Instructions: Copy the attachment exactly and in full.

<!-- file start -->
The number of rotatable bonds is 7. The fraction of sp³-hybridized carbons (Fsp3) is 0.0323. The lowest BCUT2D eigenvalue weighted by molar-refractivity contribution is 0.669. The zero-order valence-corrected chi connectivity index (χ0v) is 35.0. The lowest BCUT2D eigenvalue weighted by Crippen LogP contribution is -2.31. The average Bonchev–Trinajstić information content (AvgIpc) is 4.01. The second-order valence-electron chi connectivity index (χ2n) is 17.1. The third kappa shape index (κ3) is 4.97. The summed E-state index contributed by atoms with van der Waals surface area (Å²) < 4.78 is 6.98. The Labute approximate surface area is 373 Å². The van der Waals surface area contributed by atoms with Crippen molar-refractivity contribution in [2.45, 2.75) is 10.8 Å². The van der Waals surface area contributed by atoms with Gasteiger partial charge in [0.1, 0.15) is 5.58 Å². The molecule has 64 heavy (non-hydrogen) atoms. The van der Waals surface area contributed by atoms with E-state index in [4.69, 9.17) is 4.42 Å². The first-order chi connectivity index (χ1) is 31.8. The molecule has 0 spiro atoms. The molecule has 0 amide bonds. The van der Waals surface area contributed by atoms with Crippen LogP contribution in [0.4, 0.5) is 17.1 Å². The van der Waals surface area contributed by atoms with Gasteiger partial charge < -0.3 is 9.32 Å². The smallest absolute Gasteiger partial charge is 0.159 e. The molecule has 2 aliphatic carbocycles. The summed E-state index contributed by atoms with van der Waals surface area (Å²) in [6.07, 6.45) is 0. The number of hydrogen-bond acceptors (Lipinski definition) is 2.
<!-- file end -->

The number of rotatable bonds is 7. The fraction of sp³-hybridized carbons (Fsp3) is 0.0323. The lowest BCUT2D eigenvalue weighted by molar-refractivity contribution is 0.669. The zero-order valence-corrected chi connectivity index (χ0v) is 35.0. The lowest BCUT2D eigenvalue weighted by Crippen LogP contribution is -2.31. The average Bonchev–Trinajstić information content (AvgIpc) is 4.01. The second-order valence-electron chi connectivity index (χ2n) is 17.1. The third kappa shape index (κ3) is 4.97. The summed E-state index contributed by atoms with van der Waals surface area (Å²) < 4.78 is 6.98. The Labute approximate surface area is 373 Å². The van der Waals surface area contributed by atoms with Crippen molar-refractivity contribution in [2.45, 2.75) is 10.8 Å². The van der Waals surface area contributed by atoms with Gasteiger partial charge in [0.1, 0.15) is 5.58 Å². The molecule has 64 heavy (non-hydrogen) atoms. The van der Waals surface area contributed by atoms with E-state index in [4.69, 9.17) is 4.42 Å². The first-order chi connectivity index (χ1) is 31.8. The molecule has 0 spiro atoms. The molecule has 0 amide bonds. The van der Waals surface area contributed by atoms with Crippen LogP contribution in [0.4, 0.5) is 17.1 Å². The van der Waals surface area contributed by atoms with Gasteiger partial charge < -0.3 is 9.32 Å². The smallest absolute Gasteiger partial charge is 0.159 e. The molecule has 2 aliphatic carbocycles. The summed E-state index contributed by atoms with van der Waals surface area (Å²) in [6.07, 6.45) is 0. The number of hydrogen-bond acceptors (Lipinski definition) is 2.